Every day, I challenge myself to take small steps in the direction I want to go, and I now share this message via the Project Woman podcast. Eventually, those small steps turn into leaps forward, one day at a time.

SzeKi Sim, Executive Director, Community & Brand, SGInnovate

As a leader in an organisation that seeks to empower Deep Tech startups to solve the world’s hardest problems, it’s crucial that my team comprises diverse thinkers and go-getters to give us the foresight and gumption to break new grounds as our ecosystem development role demands.

Thus, I proactively bring onboard new talent who can ideate, innovate and challenge ourselves towards building a team founded upon equal opportunities and treatment. I also ensure progression pathways to develop their potential and shine individually — not typecasting anyone based on their differences.

Likewise, diversity takes centre stage in the community-building work that we do, as we create and curate a vast suite of events, insights and content to engage our universe of stakeholders, including research scientists, startup founders, investors, industry partners and more.

Karen Tan, Head of Private Banking, VP Bank Singapore Branch

As a female in the male-dominated finance industry, it is not uncommon to experience gender discrimination. I understand the importance for an organisation to create a working environment where females are celebrated and recognised for their work, and not merely marginalised due to their gender.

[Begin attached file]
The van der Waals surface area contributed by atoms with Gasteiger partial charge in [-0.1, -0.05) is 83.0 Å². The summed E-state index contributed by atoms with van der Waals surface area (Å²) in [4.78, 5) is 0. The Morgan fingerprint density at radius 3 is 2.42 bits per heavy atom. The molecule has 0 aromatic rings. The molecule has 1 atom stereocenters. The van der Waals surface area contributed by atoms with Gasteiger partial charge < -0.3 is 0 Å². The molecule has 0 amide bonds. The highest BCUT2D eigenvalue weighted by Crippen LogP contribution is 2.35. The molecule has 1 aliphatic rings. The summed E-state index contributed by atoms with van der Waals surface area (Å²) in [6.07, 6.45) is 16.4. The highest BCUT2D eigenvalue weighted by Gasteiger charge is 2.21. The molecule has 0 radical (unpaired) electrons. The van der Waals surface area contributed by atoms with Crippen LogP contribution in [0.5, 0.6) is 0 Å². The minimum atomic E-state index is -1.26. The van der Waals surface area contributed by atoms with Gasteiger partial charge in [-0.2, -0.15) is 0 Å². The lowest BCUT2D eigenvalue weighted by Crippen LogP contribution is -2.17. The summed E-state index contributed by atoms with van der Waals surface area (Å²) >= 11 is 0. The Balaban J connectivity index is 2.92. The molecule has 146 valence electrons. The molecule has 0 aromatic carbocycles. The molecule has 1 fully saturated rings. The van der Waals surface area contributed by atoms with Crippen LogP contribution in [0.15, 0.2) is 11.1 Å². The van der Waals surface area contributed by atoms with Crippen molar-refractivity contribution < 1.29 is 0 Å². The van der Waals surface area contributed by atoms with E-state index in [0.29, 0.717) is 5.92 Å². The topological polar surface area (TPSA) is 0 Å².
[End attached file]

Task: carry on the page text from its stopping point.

As Head of Private Banking at VP Bank Singapore Branch, I always strive to cultivate a culture and processes where my staff are recognised and rewarded based on their performance, capabilities and dedication to work - regardless of their gender.

At home, in certain cultures (particularly Asia), there remains a gender stereotype that married women’s priorities lie with their in-laws, more so than their immediate family. However, I reject this notion - I have lived with my mother for 46 years, caring for her needs in her old age.

Photo / Provided [ First row, L-R: Julie Tay, Sandra Teh, Eric Goh. Second row, L-R: Rebecca Lewis, SzeKi Sim, Karen Tan.]